Garden compost. The compost heap of decayed vegetable matter is a valuable source of humus with a nutrient value that will vary according to how well it is made. For potting it needs to be very well made, if it is not to be full of weed seeds and harmful organisms.

A compost heap should have a well aerated base of coarse material such as twigs. On this 6 in. layers (15cm) of vegetable matter (excluding woody stalks and seeding weeds) are interspersed with 2 in, layers (5cm) of animal manure, if possible, or a good sprinkling of any organic manures of animal origin, such as dried blood, fish manure or hoof and horn. Following this comes a sprinkling of earth mixed with wood ashes and lime, or lime alone. These three layers are repeated until the heap is completed. To heat up properly, it needs to be about 6ft by 4ft (1.8 x 1.2 m) in area and not more than 5 or 6 ft high (1.5 or 1.8m), For small heaps a compost box or bin is helpful. Lawn mowings and fallen leaves, which tend to matt together into a slimy mass, should only be added in thin layers or mixed with other refuse. Comfrey plants are sometimes grown to provide extra green material to rot down. If animal manures are lacking, there are both natural and chemical activators which can be added to hasten decomposition. The whole heap needs to be moist but not sodden, and a ventilation hole made with a crowbar in the centre is a good idea. The compost should reach a high temperature during decomposition and be reduced to a dark brown sweet-smelling earth. If it dries out or cools down at an early stage, this will not be achieved.

Wood ashes. These should be kept dry until used. They are an organic source of potash and are sometimes added to composts, particularly if the soil is heavy.

  1. Lime is not a fertilizer in the usual sense, although it supplies calcium which many piants need. It improves the texture of clay soils and corrects acidity, but it should not be applied to soil with a pH of 6.5 or above (pH is a measure of acidity). The neutral point is pH 7.0, Above is alkaline and below acid, A pH of 6.3 is considered best for John Innes compost and pH 5.3 to 5,5 for peat and sand composts. For lime-hating plants the pH needs to be below 6.0. One can discover the pH of the soil with a simple soil testing outfit. One can also ignore the whole thing and hope it is all right!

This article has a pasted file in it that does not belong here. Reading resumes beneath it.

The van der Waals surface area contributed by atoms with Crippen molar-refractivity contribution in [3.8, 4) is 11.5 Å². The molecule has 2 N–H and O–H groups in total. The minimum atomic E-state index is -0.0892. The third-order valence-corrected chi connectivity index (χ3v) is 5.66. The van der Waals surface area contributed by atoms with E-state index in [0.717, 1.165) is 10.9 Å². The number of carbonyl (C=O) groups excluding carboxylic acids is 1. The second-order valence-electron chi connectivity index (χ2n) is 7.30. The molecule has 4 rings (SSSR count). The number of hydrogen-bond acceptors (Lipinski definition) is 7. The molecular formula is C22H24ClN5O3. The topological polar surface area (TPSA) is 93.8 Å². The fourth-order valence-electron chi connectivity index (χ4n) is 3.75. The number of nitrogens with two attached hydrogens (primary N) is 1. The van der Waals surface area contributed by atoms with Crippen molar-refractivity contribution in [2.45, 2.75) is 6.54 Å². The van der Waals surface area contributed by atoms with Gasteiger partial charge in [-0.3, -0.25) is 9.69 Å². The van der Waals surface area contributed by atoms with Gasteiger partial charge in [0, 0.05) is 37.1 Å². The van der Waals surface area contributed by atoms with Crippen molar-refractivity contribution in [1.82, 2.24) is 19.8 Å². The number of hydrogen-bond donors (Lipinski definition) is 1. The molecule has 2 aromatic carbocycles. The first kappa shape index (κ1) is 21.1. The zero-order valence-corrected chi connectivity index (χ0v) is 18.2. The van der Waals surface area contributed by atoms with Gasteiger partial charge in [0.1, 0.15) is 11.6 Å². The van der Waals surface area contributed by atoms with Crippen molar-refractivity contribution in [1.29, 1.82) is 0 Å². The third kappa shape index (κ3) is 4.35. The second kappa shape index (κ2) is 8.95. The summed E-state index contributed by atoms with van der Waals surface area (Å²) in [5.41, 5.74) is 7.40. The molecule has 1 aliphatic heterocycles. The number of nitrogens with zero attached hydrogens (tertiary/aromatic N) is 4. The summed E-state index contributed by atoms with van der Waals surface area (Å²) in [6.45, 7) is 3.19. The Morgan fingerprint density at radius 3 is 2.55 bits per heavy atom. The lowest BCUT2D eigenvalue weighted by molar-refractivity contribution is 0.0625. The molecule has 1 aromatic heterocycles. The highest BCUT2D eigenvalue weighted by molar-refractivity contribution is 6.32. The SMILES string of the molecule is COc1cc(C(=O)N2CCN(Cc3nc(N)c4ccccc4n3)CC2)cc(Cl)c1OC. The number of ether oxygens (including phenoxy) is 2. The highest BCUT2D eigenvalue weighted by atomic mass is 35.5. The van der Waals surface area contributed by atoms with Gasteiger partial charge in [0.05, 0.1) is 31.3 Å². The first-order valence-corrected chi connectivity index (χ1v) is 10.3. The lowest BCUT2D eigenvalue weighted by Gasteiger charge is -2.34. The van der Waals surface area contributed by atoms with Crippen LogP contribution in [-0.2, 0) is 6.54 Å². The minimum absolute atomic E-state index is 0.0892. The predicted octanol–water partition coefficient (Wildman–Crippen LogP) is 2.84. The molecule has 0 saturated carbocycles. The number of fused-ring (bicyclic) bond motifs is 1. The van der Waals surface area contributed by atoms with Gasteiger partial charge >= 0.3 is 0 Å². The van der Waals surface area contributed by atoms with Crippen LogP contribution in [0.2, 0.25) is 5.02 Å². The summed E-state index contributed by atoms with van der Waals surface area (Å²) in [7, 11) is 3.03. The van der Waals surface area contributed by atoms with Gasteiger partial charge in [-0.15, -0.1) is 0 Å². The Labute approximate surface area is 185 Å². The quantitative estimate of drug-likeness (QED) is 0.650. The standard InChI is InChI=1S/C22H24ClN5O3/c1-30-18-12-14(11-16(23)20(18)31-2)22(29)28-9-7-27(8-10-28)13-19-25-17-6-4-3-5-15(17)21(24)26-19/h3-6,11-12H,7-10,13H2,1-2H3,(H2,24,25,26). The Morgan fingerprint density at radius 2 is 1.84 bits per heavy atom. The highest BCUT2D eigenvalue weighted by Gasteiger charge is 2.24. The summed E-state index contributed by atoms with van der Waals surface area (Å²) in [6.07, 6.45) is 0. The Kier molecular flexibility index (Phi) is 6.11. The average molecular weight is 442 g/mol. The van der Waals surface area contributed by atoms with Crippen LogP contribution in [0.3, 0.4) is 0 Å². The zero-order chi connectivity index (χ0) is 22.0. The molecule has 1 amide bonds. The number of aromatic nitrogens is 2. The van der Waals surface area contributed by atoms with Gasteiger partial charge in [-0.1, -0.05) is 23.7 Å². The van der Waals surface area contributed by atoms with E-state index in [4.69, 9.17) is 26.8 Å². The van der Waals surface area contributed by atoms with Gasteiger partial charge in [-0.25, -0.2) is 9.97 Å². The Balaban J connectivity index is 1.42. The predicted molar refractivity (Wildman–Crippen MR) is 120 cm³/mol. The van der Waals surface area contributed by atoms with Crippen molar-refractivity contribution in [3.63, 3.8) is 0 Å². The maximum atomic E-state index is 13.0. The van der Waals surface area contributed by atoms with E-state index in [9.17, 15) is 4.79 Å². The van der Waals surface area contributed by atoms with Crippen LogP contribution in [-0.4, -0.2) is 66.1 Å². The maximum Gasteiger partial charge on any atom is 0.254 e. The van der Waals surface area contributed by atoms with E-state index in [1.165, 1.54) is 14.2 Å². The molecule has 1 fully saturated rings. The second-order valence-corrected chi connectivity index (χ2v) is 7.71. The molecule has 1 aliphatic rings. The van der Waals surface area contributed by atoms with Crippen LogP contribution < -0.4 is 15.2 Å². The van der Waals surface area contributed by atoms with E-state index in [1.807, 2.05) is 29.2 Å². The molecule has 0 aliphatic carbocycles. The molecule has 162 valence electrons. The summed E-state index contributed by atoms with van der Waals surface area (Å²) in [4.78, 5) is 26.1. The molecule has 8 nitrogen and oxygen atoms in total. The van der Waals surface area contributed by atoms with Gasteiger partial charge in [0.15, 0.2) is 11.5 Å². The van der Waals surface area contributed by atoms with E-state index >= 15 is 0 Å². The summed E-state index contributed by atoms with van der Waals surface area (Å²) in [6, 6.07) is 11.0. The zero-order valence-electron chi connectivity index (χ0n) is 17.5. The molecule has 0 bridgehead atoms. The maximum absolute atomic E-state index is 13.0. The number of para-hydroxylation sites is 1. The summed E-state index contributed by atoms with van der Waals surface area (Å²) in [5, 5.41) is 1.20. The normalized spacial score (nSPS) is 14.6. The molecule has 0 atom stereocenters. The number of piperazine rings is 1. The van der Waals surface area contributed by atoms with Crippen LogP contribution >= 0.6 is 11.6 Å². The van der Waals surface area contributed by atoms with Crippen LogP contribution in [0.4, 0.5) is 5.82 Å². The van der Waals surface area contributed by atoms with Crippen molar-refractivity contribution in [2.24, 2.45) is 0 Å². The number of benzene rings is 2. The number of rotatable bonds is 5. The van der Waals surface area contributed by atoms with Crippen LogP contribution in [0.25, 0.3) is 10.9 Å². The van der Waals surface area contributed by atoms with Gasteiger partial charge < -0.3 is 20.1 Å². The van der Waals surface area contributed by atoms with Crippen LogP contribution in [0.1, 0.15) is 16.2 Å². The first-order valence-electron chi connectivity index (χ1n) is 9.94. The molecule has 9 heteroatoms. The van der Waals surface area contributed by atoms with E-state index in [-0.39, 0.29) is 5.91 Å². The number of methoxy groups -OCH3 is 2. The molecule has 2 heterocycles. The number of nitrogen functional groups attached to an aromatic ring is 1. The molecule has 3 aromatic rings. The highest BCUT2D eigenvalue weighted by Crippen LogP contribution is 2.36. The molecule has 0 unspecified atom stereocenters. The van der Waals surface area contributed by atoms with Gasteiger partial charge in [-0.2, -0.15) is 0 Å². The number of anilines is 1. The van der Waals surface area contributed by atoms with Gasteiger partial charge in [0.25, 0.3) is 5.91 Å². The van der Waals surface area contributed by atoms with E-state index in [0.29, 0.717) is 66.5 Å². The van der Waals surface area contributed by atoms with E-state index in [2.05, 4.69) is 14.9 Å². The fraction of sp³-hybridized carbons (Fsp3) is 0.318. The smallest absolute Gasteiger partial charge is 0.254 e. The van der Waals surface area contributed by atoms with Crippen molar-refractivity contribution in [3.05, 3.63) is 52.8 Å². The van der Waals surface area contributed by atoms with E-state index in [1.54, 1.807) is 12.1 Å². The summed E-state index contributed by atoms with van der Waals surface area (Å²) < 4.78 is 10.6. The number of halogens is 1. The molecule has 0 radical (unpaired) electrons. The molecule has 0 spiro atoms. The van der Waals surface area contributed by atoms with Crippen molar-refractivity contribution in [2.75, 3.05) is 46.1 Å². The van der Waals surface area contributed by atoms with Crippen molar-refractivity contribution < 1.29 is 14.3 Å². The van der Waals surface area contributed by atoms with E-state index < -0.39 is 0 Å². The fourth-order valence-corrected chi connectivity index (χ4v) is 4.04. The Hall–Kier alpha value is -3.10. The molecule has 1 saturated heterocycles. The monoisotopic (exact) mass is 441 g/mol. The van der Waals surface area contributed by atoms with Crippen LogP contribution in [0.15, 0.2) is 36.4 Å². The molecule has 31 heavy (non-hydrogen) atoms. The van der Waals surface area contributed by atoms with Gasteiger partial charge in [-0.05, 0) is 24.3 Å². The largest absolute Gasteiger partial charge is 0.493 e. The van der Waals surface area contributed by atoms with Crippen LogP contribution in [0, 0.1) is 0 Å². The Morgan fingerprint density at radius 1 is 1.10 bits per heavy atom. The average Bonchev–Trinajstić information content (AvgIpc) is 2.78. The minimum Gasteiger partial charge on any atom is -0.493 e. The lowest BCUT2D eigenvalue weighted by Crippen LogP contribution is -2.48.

2. Cow manure is perhaps the most generally satisfactory for horticultural purposes, if obtainable, but horse manure is good for heating up a slow compost heap. Poultry manure is chemically rich unless it has been spoilt by exposure to the weather. It should be stored dry under cover. No manure should be used in a greenhouse border until it is in a well-rotted state, but fresh manure may be added to the compost heap.

Fish meal. This is an organic source of nitrogen, phosphorus and potash and is a useful fertilizer for the greenhouse border.

Bonemeal. This slow-acting fertilizer, containing phosphorus and a little nitrogen, suffered an eclipse owing to the fear of its transmitting disease, but is now always heat treated.

Poinsettias [Euphorbia puJcherrima) are popular plants at Christmas time (see page 56).

When plants are growing strongly and the pots are full of roots, the question of additional feeding arises. Some understanding of the processes of plant growth is helpful. We all realise that air, water, light and sufficient warmth must be supplied for growth to take place. Then the leaves will be able to manufacture sugars, starches and proteins, while the roots obtain the various essential minerals and moisture from the soil. Nitrogen, phosphates and potassium, sometimes cryptically referred to as NPK, are the most used and most likely to need replacement. They are present in various proportions in all the compound fertilizers and liquid feeds. Those designed for foliage plants will have more nitrogen, whereas those intended for quick growing flowering plants will have more phosphates and those for tomatoes more potassium. A tomato fertilizer is a convenient source of potash for the occasional feeding of most plants. A frequent error of amateurs is to confine themselves to one liquid feed meant for foliage house plants and then to be amazed when flowering is disappointing.

The precise and detailed needs of many plants are not known, and until recently the essential trace elements found in natural soils could not be included in fertilizers or composts. Now the dedicated gardener can use slow-release fertilizers and many trace elements fused into microscopic glass pellets, and these are even to be found in some commercial composts. Another possibility is the foliar feed whereby plants absorb nutrients through their leaves when sprayed with the diluted feed. This is a quick pick-me-up when things have gone wrong.

The secret of feeding is to give little and often and never more than is suggested on the packet. Plants that are resting do not need feeding. The re-potting of a sickly or seriously pot-bound plant will do far more good than feeding, and, if the roots are decayed or being attacked by some pest, feeding will not help.